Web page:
Apple and Samsung slug it out at top of smartphone market

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Apple and Samsung slug it out at top of smartphone market

Alex Scroxton
smartphones.jpg

Apple and Samsung are locked in an epic battle for domination of the smartphone market, shipping 34.4 and 34 million units respectively in the last quarter of 2011, according to Gartner.

The two rivals consolidated their position at the top of the pile in the crucial Christmas quarter as the rest of the pack slipped further behind, with firms such as Motorola, RIM and Sony Ericsson struggling to improve volumes and profit margins.

The midfield players were also exposed to a growing threat from the lower end of the market, with Huawei and ZTE both attacking their market share with gusto, said Gartner.

Total smartphone sales to end users in the last quarter were up 47.3% to 149 million units. Full year sales were up 58% on 2010 to 472 million units, meaning smartphones now account for 31% of all mobile devices sold.

"Western Europe and North America led most of the growth for Apple during the fourth quarter of 2011," said Gartner principal research analyst Roberta Cozza.

"In Western Europe, a spike in iPhone sales in the fourth quarter saved the overall smartphone market after two consecutive quarters of slow sales," she added.

Gartner said that strong attention to channel management helped Apple overhaul Samsung, which saw some inventory build-up. Its strong performance looks set to continue through the first quarter of 2012, too, as the iPhone 4S becomes more widely available.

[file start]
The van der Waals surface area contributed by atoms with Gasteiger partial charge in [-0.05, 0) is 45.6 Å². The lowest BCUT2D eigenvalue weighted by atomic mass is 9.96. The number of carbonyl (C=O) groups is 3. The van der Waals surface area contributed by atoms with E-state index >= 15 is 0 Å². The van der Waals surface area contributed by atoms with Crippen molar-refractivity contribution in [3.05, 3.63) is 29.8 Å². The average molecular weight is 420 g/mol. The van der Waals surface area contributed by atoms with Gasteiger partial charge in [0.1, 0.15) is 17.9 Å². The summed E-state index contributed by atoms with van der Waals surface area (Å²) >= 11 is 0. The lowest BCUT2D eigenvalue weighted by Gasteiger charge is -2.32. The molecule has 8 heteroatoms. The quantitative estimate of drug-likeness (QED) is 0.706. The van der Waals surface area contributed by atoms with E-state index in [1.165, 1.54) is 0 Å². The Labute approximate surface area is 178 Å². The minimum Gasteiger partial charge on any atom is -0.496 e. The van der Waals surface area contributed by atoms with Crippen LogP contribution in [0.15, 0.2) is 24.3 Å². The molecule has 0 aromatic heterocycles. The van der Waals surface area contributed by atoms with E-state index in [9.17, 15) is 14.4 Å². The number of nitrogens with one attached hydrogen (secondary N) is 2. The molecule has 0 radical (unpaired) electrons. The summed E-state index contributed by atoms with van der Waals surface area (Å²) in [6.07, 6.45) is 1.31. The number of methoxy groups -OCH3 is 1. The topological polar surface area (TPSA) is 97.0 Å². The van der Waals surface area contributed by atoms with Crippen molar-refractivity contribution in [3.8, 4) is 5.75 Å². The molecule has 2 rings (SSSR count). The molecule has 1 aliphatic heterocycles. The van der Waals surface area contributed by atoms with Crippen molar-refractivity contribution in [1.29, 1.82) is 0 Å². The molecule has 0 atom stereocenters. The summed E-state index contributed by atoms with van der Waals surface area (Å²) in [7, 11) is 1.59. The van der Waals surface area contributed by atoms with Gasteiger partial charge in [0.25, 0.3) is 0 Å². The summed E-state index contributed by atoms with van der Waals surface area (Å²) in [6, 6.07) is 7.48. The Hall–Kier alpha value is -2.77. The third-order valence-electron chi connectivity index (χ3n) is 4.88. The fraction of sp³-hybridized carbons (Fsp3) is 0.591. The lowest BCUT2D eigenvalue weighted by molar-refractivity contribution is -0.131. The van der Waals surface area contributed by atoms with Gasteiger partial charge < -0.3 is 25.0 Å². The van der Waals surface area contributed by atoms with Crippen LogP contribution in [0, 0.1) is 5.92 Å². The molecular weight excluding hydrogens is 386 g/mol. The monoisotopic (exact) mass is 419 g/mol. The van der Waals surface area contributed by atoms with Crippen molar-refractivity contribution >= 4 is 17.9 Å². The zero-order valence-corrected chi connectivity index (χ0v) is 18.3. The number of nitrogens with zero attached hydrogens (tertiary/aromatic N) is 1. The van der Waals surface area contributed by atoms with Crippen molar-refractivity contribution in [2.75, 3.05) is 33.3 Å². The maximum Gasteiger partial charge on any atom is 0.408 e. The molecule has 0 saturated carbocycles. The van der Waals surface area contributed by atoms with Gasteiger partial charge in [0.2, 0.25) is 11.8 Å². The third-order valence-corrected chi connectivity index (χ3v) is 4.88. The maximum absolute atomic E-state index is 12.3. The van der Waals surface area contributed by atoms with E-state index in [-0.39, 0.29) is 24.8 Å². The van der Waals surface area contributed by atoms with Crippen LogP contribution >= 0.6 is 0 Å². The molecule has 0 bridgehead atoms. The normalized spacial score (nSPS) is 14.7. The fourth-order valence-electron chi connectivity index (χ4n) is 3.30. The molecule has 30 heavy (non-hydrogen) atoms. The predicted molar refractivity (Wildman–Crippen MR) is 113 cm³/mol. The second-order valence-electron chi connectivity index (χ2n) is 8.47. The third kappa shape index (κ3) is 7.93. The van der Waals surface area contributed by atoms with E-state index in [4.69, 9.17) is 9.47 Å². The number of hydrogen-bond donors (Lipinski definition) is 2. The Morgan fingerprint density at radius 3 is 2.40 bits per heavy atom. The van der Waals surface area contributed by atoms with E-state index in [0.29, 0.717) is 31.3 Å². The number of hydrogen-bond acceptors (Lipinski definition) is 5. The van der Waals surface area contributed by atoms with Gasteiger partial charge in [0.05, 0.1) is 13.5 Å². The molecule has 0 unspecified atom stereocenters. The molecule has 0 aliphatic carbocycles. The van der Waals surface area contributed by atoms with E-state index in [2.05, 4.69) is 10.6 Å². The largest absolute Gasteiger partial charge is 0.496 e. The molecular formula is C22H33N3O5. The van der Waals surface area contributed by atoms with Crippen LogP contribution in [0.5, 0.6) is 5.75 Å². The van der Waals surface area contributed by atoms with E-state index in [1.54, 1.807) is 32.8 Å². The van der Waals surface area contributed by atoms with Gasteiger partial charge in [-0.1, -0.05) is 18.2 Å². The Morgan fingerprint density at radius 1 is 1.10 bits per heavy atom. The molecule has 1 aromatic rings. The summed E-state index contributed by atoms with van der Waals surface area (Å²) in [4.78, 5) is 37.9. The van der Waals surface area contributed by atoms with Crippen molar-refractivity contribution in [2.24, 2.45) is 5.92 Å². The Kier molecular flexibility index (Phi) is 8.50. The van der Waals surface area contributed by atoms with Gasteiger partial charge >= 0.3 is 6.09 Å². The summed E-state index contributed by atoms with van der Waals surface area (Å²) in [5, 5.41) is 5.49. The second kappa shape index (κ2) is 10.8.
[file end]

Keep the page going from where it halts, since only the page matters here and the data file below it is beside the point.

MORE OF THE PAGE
However, noted Cozza, since Apple will not be able to take advantage of delayed sales to iPhone fanatics, its Q1 share will probably turn out lower.

Gartner Smartphone OS.jpg

The smartphone OS market (see table left) saw an equally titanic struggle between Android and Apple's iOS, although for Android one might as well read Samsung, as other major Android vendors turned in a weak performance.

Meanwhile, Nokia's first Windows Phone devices did not sell enough to arrest declines in Microsoft's market share. Said Cozza: "Nokia will have to continue to offer aggressive prices to encourage service providers to add its products to portfolios currently dominated by Android devices."

Meanwhile, as the table shows, delays to RIM's BlackBerry 10 platform impaired its ability to retain users and Nokia's Symbian platform also died a death. Bada, Samsung's little known in-house OS, was also down slightly.

Gartner Mobile Q42011.jpg

The overall mobile market (see table) saw Nokia retain its market leadership through sales of feature phones in developing markets, while Samsung closed the gap to take second place.

Emerging Chinese players ZTE and Huawei were the fastest growing vendors in the space, with ZTE turning in a stonking performance in its home market while Huawei enjoyed strong growth in its Android portfolio and set its sights on building "more iconic products", said Gartner.


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